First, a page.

Diabetes Prevention Program (DPP)-adapted interventions reduce cardiometabolic risk in adults 60+ with overweight/obesity and prediabetes. Healthcare systems have increasingly adopted such programs and are interested in whether program induced patient activation (normalized PAM® score change) and/or weight loss impacts outpatient medical utilization. After a 6-month telephonic DPP lifestyle program, claims data were examined for N = 81 participants with obesity/prediabetes [71% female, 88% non-Hispanic white, mean baseline age (SD) 68.0 (5.1) and BMI 39.5 (6.7)] covered by a large, regional payer. Linear regression models, adjusted for participant sex, estimated 0-6-month changes in weight and normalized PAM score with the number of primary care (PC) and specialty care (SC) visits over the next 12 months for members with >9 months of payer coverage. No relationship was shown between PAM change and number of PC or SC visits or weight loss and PC visits. A non-significant trend (p=0.079) was observed for greater weight loss [median kg (IQR) -6.25 (-3.55, -9.7)] being associated with fewer SC visits [median visits (IQR) 5 (2,10)]. These pilot data have limitations but suggest further investigation of DPP-adapted weight program outcomes and patterns of healthcare service use is warranted given the potential for lower utilization and costs.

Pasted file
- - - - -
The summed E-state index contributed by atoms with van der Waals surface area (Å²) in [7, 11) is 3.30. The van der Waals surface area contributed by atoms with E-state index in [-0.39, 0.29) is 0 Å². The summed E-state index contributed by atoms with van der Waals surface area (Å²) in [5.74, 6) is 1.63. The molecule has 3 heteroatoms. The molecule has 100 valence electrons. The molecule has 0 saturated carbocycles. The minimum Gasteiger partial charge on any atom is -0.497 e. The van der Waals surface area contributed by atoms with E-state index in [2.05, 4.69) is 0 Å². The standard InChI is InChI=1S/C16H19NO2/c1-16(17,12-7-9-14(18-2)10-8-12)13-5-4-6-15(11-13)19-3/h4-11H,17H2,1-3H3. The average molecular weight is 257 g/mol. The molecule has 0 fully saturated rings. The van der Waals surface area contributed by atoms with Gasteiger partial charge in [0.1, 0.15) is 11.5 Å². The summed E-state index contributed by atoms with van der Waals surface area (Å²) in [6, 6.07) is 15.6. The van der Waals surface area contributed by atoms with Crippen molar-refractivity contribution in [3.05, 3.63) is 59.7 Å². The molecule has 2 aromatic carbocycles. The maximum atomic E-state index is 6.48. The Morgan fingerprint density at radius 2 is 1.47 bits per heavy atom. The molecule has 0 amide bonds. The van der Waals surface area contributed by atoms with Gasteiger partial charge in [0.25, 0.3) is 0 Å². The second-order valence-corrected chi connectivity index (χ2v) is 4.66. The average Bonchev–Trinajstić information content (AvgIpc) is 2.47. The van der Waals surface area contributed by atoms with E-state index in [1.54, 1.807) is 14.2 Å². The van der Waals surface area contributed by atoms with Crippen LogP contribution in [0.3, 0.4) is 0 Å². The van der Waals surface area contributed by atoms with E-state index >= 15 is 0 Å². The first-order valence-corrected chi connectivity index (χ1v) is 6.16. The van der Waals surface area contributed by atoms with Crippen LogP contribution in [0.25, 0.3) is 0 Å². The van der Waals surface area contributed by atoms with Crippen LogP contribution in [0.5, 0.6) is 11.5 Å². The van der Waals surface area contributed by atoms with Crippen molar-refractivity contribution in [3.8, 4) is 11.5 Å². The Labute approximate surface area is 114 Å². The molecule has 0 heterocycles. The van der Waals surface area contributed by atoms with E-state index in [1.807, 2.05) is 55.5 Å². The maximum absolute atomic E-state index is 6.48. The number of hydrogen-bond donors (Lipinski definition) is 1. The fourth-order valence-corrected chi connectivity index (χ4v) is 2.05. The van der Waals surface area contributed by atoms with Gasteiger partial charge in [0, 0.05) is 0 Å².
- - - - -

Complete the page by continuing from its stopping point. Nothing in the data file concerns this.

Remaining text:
E.M.Venditti: None. J.Kanter: None. K.R.Williams: None. E.Cwenar: None. Q.Liang: None.


National Institute of Diabetes and Digestive and Kidney Diseases (R01DK114115)

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